A bottle of ‘Fanta Klassik.’ (Photo by Wikimedia Commons).
If you are one of the 130 million people who enjoy the refreshing fruit-flavored carbonated drink Fanta every day, there…
If you are one of the 130 million people who enjoy the refreshing fruit-flavored carbonated drink Fanta every day, there is a great chance that you associate this sweet drink with warm and beautiful childhood memories. But do you know that the history of Fanta is a memory that most people would rather forget?
The drink originated in Nazi Germany
The Coca-Cola company in Germany had a difficult time importing the syrup needed to make Coke during World War II considering that there was a trading ban against Nazi Germany. Since the company needed to survive somehow, Head of Coca-Cola Deutschland Max Keith, decided to create a different carbonated drink product for the German market. Instead of using ingredients that they had to import, Keith brainstormed with his team to come up with a product that will make use of leftover ingredients from other industries in Germany, such as whey from milk factories and apple pomace and scraps of various fruits from other factories.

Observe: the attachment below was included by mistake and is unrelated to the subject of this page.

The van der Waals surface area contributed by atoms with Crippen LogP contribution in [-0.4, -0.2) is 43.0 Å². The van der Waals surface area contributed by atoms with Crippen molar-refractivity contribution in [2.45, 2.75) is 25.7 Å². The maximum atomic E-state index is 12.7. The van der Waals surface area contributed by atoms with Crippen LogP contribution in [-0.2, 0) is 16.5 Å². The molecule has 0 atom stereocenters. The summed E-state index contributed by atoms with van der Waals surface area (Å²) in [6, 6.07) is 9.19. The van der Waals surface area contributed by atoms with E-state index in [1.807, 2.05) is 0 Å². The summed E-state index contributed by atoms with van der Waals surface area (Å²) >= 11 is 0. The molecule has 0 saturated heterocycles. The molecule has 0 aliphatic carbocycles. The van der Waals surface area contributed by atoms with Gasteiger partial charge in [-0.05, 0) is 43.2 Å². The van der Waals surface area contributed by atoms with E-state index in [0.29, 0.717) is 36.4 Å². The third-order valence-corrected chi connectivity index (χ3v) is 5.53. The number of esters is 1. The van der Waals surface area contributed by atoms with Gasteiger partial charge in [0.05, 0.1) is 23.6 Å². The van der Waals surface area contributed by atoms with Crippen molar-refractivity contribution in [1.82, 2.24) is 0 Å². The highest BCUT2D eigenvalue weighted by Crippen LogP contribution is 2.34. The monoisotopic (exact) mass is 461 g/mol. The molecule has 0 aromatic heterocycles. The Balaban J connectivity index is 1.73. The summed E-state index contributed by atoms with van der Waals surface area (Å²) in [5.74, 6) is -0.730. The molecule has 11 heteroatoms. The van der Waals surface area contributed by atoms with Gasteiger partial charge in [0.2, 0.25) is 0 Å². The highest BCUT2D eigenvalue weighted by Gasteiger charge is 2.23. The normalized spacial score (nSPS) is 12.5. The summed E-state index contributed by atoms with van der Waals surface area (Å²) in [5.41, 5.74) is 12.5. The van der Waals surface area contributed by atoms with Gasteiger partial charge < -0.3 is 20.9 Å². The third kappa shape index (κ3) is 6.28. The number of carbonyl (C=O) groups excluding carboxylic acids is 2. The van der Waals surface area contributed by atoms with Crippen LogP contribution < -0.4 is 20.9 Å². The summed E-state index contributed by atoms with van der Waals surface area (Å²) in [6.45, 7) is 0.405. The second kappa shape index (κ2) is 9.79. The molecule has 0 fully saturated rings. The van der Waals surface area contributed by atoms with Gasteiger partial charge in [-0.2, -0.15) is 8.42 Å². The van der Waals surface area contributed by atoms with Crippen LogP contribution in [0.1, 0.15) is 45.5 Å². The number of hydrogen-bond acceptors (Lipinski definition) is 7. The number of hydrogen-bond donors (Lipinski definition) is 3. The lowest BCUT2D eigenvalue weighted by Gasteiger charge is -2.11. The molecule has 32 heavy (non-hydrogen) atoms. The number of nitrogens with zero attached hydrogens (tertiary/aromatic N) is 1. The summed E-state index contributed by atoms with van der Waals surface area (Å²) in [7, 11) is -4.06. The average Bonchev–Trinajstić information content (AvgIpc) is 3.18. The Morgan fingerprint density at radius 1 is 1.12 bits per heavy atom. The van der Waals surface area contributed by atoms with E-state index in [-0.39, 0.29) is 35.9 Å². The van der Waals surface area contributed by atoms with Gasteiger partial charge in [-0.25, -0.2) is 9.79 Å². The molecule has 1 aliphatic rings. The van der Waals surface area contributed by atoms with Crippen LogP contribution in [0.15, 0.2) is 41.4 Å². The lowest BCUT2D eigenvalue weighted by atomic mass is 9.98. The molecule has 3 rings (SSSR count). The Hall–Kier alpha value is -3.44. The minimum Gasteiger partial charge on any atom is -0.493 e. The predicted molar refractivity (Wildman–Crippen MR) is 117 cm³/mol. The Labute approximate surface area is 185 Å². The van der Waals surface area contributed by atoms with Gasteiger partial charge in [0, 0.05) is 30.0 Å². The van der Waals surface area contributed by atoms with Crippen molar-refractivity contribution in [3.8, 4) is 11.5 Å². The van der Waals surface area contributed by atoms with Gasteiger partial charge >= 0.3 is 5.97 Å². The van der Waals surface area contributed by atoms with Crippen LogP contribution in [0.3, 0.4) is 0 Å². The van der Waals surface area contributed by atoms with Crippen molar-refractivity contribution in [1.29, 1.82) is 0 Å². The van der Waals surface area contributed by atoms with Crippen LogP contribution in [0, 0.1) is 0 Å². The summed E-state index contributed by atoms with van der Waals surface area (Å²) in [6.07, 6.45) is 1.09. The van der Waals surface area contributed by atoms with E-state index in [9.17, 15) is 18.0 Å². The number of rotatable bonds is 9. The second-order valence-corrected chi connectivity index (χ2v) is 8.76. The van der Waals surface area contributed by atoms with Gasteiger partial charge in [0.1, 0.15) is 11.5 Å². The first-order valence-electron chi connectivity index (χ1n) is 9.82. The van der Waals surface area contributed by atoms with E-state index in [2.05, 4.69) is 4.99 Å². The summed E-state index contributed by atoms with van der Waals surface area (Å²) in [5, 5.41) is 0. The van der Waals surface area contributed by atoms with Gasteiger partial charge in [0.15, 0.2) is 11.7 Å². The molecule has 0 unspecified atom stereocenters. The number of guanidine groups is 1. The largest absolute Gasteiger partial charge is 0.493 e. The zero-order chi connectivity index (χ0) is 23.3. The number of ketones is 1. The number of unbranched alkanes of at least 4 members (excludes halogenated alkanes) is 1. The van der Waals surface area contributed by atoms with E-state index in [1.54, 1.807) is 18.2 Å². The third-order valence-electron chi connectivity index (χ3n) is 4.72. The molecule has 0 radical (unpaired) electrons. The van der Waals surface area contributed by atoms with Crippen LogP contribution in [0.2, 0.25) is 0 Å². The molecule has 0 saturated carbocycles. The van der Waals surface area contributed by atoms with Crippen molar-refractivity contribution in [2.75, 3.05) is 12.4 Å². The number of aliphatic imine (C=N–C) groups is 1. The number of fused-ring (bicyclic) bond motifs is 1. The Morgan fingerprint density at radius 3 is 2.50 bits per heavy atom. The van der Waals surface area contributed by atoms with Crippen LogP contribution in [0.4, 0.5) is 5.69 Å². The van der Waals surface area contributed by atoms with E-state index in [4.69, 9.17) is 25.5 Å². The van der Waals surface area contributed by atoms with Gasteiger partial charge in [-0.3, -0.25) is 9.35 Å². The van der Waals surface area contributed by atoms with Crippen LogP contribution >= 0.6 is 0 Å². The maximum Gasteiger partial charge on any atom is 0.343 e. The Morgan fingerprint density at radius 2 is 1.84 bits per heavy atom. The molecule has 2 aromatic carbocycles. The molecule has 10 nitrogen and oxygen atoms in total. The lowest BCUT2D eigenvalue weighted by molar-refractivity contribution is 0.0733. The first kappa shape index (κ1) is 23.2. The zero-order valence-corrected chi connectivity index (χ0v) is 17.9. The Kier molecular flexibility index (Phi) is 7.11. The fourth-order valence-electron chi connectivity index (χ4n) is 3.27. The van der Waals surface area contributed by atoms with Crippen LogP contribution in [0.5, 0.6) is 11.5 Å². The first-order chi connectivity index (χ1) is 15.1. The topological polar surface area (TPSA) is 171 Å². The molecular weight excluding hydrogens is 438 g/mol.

Keith apparently chose the name Fanta from the German word fantastisch, which means fantastic. Keith’s product became a complete hit among the German people and other citizens under the German rule. By 1943, over three million cases of the refreshment were sold in Germany and occupied countries.
Fanta after the war
The Coca-Cola company in Germany was cut-off from the main headquarters during the war but as soon as the war was over, the parent company immediately regained control of the German plant, the Fanta formula, and all trademarks associated with the new drink.
Despite its popularity, Coca-Cola discontinued Fanta after World War II. If not for rival company Pepsi, people nowadays would not have tasted the controversial drink. In the 1950s Pepsi launched several drinks. Coca-Cola had no choice but to compete, so they relaunched Fanta in 1955. Fanta eventually reached global popularity and is now the second most popular drink outside the United States.